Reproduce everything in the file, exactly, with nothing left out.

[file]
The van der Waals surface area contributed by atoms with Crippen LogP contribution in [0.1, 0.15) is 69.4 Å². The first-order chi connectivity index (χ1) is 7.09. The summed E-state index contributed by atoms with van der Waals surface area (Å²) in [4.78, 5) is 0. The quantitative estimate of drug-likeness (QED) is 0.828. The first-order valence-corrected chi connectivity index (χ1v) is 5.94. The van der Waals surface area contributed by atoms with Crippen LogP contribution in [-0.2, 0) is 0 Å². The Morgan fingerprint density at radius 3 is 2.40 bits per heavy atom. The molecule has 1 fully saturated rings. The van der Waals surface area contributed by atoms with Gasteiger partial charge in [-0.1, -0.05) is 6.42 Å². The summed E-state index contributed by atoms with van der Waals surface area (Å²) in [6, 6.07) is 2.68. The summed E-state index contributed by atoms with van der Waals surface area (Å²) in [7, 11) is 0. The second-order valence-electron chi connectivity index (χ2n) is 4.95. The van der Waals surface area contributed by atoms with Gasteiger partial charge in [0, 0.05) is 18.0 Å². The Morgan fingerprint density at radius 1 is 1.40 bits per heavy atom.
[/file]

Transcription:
The van der Waals surface area contributed by atoms with Crippen LogP contribution in [0.1, 0.15) is 69.4 Å². The first-order chi connectivity index (χ1) is 7.09. The summed E-state index contributed by atoms with van der Waals surface area (Å²) in [4.78, 5) is 0. The quantitative estimate of drug-likeness (QED) is 0.828. The first-order valence-corrected chi connectivity index (χ1v) is 5.94. The van der Waals surface area contributed by atoms with Crippen LogP contribution in [-0.2, 0) is 0 Å². The Morgan fingerprint density at radius 3 is 2.40 bits per heavy atom. The molecule has 1 fully saturated rings. The van der Waals surface area contributed by atoms with Gasteiger partial charge in [-0.1, -0.05) is 6.42 Å². The summed E-state index contributed by atoms with van der Waals surface area (Å²) in [6, 6.07) is 2.68. The summed E-state index contributed by atoms with van der Waals surface area (Å²) in [7, 11) is 0. The second-order valence-electron chi connectivity index (χ2n) is 4.95. The van der Waals surface area contributed by atoms with Gasteiger partial charge in [0, 0.05) is 18.0 Å². The Morgan fingerprint density at radius 1 is 1.40 bits per heavy atom.